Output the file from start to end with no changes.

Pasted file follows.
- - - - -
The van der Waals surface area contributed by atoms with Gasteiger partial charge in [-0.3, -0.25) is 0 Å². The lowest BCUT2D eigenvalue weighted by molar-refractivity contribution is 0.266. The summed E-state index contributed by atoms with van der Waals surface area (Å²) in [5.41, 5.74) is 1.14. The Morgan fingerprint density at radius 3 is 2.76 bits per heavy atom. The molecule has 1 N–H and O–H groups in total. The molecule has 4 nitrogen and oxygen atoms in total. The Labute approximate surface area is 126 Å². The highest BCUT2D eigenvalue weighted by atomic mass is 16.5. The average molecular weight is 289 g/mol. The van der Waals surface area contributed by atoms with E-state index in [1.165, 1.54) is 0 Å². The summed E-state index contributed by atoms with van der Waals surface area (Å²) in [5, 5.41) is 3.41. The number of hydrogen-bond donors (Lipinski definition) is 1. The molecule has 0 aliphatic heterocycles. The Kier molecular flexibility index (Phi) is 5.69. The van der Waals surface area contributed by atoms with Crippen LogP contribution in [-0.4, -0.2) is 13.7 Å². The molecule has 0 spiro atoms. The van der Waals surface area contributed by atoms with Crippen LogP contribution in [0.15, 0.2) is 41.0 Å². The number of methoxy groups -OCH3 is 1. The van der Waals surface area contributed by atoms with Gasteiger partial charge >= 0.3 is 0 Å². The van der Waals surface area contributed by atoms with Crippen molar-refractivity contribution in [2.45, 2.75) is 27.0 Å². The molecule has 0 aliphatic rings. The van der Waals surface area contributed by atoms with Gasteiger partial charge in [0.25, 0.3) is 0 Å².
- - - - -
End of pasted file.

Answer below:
The van der Waals surface area contributed by atoms with Gasteiger partial charge in [-0.3, -0.25) is 0 Å². The lowest BCUT2D eigenvalue weighted by molar-refractivity contribution is 0.266. The summed E-state index contributed by atoms with van der Waals surface area (Å²) in [5.41, 5.74) is 1.14. The Morgan fingerprint density at radius 3 is 2.76 bits per heavy atom. The molecule has 1 N–H and O–H groups in total. The molecule has 4 nitrogen and oxygen atoms in total. The Labute approximate surface area is 126 Å². The highest BCUT2D eigenvalue weighted by atomic mass is 16.5. The average molecular weight is 289 g/mol. The van der Waals surface area contributed by atoms with E-state index in [1.165, 1.54) is 0 Å². The summed E-state index contributed by atoms with van der Waals surface area (Å²) in [5, 5.41) is 3.41. The number of hydrogen-bond donors (Lipinski definition) is 1. The molecule has 0 aliphatic heterocycles. The Kier molecular flexibility index (Phi) is 5.69. The van der Waals surface area contributed by atoms with Crippen LogP contribution in [-0.4, -0.2) is 13.7 Å². The molecule has 0 spiro atoms. The van der Waals surface area contributed by atoms with Crippen LogP contribution in [0.15, 0.2) is 41.0 Å². The number of methoxy groups -OCH3 is 1. The van der Waals surface area contributed by atoms with Gasteiger partial charge >= 0.3 is 0 Å². The van der Waals surface area contributed by atoms with Crippen molar-refractivity contribution in [2.45, 2.75) is 27.0 Å². The molecule has 0 aliphatic rings. The van der Waals surface area contributed by atoms with Gasteiger partial charge in [0.25, 0.3) is 0 Å².